Is inter-country adoption immoral? (I'm a college senior doing an independent study on Korean transnational adoption and the Korean diaspora.) Response from: Oliver Leaman I don't see why it
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Is inter-country adoption immoral? (I'm a college senior doing an independent study on Korean transnational adoption and the Korean diaspora.) Response from: Oliver Leaman I don't see why it should be. Like inter-ethnic adoption, it might be better for someone to be adopted by someone more like them, but then it might not be also. If there is no alternative, it seems to me to be often better than leaving the child where it is.Presumably the new parents would have to think about how far they want to involve the child in the original culture of the country they come from, but that is about it. One of the curious aspects of inter-country and inter-ethnic adoption is that it is often regarded with suspicion by people who have no problems with inter-racial dating, or marriage, and this seems strange. The difference of course is that in one case the child is not able to give consent, and in the other the potential partners can, but the child can always decide what attitude he or she is. . .

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Question about Knowledge - Oliver Leaman responds

A question like this was posted in Askphilosophers some months ago but was never answered, so I'll try it again. What kind of knowledge is chess knowledge? Some of it is deductive (e.g., if I move
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A question like this was posted in Askphilosophers some months ago but was never answered, so I'll try it again. What kind of knowledge is chess knowledge? Some of it is deductive (e.g., if I move this piece over there it will be checkmate, given the rules of chess), but it is not possible to assess openings and middlegames deductively, since the number of possible positions until checkmate or draw is way too large for them to be computed. Some knowledge of chess players is empirical or has empirical grounds (e.g., if I play this opening my opponent will be worse, since s/he is not used to play it), but this is not exactly "chess knowledge", it is some application of "psychology" or common sense (there is also chess history, and that's empirical). Chess is mostly a non-physical matter, it is the abstract product of some rules and their possible applications. Anyway, chess players and other chess experts seem to know many chess things about openings and middlegames. If what they know. . .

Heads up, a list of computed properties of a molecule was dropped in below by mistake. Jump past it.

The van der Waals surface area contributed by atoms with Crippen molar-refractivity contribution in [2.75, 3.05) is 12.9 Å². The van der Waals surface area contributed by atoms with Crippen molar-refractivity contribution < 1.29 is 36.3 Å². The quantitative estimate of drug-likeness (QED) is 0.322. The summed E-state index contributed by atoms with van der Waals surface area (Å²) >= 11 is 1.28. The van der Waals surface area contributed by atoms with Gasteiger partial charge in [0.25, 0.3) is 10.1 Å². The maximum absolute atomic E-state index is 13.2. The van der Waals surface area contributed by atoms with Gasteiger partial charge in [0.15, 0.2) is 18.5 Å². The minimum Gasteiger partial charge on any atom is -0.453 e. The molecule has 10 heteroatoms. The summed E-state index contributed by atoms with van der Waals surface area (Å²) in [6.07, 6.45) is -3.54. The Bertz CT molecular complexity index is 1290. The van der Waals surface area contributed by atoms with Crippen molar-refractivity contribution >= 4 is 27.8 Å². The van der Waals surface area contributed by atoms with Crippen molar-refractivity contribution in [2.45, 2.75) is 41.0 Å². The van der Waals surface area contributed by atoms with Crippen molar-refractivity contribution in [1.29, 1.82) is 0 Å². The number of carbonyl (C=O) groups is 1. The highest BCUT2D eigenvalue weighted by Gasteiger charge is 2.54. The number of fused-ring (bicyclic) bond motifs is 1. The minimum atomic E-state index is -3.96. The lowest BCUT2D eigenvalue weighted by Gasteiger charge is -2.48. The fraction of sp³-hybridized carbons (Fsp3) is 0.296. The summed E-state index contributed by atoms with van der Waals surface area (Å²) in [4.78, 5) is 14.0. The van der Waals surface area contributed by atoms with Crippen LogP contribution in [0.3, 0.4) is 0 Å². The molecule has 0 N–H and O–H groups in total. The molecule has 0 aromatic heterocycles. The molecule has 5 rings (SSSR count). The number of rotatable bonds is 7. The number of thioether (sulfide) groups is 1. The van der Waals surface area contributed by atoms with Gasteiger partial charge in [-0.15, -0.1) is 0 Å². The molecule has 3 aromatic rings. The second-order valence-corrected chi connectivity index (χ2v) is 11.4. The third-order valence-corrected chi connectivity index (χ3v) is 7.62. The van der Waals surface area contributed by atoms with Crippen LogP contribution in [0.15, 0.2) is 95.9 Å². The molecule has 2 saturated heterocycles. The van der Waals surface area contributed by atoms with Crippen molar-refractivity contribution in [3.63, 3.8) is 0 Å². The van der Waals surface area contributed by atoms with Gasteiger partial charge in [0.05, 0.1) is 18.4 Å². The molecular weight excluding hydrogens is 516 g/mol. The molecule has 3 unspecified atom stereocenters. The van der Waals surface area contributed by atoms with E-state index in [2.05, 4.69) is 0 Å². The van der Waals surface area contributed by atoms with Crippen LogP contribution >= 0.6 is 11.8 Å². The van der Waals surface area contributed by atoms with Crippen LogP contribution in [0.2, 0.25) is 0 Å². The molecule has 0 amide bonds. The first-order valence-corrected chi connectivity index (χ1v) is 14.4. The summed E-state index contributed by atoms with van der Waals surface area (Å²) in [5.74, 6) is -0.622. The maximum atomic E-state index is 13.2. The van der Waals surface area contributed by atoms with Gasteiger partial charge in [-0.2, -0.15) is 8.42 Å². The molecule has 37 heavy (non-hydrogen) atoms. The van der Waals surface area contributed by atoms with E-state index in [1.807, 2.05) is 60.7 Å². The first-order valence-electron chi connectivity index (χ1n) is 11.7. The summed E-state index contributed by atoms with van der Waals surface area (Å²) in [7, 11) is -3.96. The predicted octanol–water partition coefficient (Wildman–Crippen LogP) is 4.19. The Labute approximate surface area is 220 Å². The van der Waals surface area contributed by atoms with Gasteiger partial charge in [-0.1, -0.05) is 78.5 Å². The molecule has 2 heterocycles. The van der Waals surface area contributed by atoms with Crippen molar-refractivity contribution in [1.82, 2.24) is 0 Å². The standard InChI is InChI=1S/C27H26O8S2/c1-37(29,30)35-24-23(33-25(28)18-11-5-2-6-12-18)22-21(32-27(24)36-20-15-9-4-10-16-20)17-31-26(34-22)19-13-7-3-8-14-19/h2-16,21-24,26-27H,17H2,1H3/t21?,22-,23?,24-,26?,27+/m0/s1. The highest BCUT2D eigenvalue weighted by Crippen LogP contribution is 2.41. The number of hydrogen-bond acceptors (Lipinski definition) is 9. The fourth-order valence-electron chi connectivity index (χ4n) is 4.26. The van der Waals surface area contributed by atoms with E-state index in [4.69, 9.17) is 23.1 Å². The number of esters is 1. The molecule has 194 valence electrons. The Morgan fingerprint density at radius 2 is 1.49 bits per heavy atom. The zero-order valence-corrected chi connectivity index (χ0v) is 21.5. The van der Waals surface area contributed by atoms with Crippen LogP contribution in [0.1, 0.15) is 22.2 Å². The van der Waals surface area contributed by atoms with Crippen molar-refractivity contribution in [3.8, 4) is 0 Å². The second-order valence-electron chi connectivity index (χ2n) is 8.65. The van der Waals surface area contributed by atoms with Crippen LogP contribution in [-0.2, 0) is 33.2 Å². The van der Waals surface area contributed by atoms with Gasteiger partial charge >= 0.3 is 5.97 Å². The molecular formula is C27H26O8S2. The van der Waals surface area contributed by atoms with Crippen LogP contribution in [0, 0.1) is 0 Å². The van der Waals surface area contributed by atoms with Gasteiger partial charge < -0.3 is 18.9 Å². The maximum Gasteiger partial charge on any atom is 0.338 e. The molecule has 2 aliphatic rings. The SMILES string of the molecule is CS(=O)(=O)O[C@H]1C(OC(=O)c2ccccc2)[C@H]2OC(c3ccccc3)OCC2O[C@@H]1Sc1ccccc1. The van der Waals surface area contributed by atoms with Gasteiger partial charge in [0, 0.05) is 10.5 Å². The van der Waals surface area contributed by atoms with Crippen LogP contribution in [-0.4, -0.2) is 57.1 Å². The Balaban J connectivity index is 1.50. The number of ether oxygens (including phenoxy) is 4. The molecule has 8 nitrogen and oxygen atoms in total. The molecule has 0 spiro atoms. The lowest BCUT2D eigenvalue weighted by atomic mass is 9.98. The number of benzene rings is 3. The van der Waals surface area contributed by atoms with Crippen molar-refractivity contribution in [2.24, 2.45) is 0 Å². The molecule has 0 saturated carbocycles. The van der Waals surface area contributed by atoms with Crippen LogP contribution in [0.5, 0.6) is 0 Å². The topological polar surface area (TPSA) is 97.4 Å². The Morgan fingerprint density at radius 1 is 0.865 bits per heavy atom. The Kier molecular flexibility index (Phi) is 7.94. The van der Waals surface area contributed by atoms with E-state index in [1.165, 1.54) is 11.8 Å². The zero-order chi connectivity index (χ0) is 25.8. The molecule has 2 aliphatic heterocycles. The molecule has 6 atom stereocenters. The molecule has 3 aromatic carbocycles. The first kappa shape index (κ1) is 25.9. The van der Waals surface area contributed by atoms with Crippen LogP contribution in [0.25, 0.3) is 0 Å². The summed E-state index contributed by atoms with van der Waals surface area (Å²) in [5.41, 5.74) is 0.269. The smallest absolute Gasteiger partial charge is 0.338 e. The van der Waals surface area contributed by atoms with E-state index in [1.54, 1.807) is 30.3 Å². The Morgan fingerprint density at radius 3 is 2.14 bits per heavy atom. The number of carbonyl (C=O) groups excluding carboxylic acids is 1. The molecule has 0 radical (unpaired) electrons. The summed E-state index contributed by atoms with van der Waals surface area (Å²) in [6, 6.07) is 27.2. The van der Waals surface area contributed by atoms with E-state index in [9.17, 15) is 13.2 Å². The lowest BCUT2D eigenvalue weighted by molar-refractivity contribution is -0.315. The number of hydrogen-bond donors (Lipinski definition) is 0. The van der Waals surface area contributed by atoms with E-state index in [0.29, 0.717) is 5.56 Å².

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Question about Philosophers - Oliver Leaman responds

Hello, i was recently in a discussion regarding Kant's moral duties, and whether Kant would follow society's laws before following the duties derived from ethics. If a law in a society state "that
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Hello, i was recently in a discussion regarding Kant's moral duties, and whether Kant would follow society's laws before following the duties derived from ethics. If a law in a society state "that it's a righteous sanction to torture another human being if this has broken the law", would Kant say; follow that law!. Or would he point out that his moral laws is dissimilar to that of human society? My argumentation rested on the relativity of cross-cultural law-systems, and thus, the universality of Kant's Maxims. Response from: Oliver Leaman For Kant the key issue is whether a maxim can be universalized. If it can it is something we ought to act on, if not then not. We have a clear criterion then of when we should morally observe a state law. Can a maxim based on it be universalized?

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Question about Value - Oliver Leaman responds

Selfishness is considered bad in society, and my parents tell me to be as selfless as possible, but how can it be possible to be selfless? I think selfless can be traced back to our instincts. We
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Selfishness is considered bad in society, and my parents tell me to be as selfless as possible, but how can it be possible to be selfless? I think selfless can be traced back to our instincts. We had to work for ourselves in order to survive and reproduce so life can continue. Eating is selfish, because it's benefiting ourselves only. That food could feed other people. If I donate to charity, is that not also selfishness? I donate so I feel like I can contribute to the world, and so I can feel better as a person. That means that the donating was purely in my own interest. If a parent throws themselves in front of a car to save a child, I think the root of their action is actually selfish - they don't think they could live knowing that they could've saved the child but didn't. What's your view on this? Do you think there's such thing as being selfless? If so, how can I live selflessly? Am I just thinking about all of this completely wrong? Response from: Oliver Leaman You are right. . .